Sunday, May 17, 2009

As I mature, Final Fantasy will not

Final Fantasy is one of my favorite gaming franchises of all time. I first started playing the series with the original release on the NES, back in 1990, and I have picked up every major release since. Nostalgia is definitely a strong component of my love for the series. The other major reason for my continued interest is SquareEnix's drive to innovate a long running series while concurrently amping up their production values, world density, and storytelling prowess with each release. The short reason for why I love this series is that Final Fantasy and "high quality role playing game" are almost interchangeable terms to me. I'm eagerly looking forward to the next major console release of the series, but I am concerned by recent comments made from the series director.

In a recent piece on Edge Online, Final Fantasy 13 Director Yoshinori Kitase says "'I actually think that it’s a very natural thing for players to grow out of the Final Fantasy series...In terms of the age group we target with each new game, it remains the teens to 20-somethings." He goes on to mention that while members of the team grow older, they feel that it is important to create games for their core demographic. One of their nods to the aging creators and the long running fans is the increasing prevalence with which older characters find their way into new entries in the series.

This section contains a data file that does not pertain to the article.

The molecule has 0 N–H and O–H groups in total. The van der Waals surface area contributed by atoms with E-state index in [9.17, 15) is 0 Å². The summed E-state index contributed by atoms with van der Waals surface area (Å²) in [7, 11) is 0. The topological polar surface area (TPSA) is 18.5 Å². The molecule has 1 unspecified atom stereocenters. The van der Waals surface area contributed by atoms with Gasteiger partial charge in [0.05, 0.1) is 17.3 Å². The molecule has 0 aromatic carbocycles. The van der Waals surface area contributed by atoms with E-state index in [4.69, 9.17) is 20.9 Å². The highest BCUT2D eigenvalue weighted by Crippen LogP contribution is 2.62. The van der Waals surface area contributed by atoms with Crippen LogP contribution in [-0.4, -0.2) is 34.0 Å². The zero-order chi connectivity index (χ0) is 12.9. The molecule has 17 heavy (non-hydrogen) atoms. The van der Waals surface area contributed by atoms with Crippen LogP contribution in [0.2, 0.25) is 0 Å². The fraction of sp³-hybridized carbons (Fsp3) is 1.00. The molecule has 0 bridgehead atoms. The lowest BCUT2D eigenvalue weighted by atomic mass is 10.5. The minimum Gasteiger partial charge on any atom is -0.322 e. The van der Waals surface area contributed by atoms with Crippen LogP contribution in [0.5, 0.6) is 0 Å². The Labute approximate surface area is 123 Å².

While adding older characters is a nice gesture, I feel that the series will lose its appeal with both older and younger generations if it does not grow up with its fans. In years past, technology moved so fast that players young and old put up with narratives that didn't resonate because they were excited about the ever increasing fidelity of worlds they were able to explore. As computing and graphics technology in games begins to plateau, players will be looking for a richer palette of characters and stories to define the role playing games they play. Fortunately, with the growing number of formerly PC-centric companies such as Bethesda and Bioware building mature console games now, players will have more options. Nevertheless, I don't want to leave the unique style of SquareEnix behind. I hope that the storytellers in our industry can look to the storytelling techniques of places like Pixar to bridge the gap between young and old. Each Pixar movie amazes me with its rich worlds, interesting characters, and almost universal appeal across gender and age groups. Please, Mr. Kitase, don't leave me behind.